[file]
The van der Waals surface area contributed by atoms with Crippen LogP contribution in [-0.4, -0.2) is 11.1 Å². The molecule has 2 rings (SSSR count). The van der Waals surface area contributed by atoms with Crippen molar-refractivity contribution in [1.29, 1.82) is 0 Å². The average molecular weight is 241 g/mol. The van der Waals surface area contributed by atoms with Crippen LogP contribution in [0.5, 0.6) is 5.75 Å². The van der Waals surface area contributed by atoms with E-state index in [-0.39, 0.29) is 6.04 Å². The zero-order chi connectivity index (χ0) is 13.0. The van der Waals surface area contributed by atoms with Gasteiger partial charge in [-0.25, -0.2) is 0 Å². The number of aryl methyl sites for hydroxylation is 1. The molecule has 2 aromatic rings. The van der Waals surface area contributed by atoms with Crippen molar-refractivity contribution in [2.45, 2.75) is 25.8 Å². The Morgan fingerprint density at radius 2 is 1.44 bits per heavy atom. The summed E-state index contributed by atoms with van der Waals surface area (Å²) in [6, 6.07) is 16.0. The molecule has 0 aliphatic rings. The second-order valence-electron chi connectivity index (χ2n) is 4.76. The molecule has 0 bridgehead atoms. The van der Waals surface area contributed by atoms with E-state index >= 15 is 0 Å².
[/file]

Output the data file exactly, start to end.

The van der Waals surface area contributed by atoms with Crippen LogP contribution in [-0.4, -0.2) is 11.1 Å². The molecule has 2 rings (SSSR count). The van der Waals surface area contributed by atoms with Crippen molar-refractivity contribution in [1.29, 1.82) is 0 Å². The average molecular weight is 241 g/mol. The van der Waals surface area contributed by atoms with Crippen LogP contribution in [0.5, 0.6) is 5.75 Å². The van der Waals surface area contributed by atoms with E-state index in [-0.39, 0.29) is 6.04 Å². The zero-order chi connectivity index (χ0) is 13.0. The van der Waals surface area contributed by atoms with Gasteiger partial charge in [-0.25, -0.2) is 0 Å². The number of aryl methyl sites for hydroxylation is 1. The molecule has 2 aromatic rings. The van der Waals surface area contributed by atoms with Crippen molar-refractivity contribution in [2.45, 2.75) is 25.8 Å². The Morgan fingerprint density at radius 2 is 1.44 bits per heavy atom. The summed E-state index contributed by atoms with van der Waals surface area (Å²) in [6, 6.07) is 16.0. The molecule has 0 aliphatic rings. The second-order valence-electron chi connectivity index (χ2n) is 4.76. The molecule has 0 bridgehead atoms. The van der Waals surface area contributed by atoms with E-state index >= 15 is 0 Å².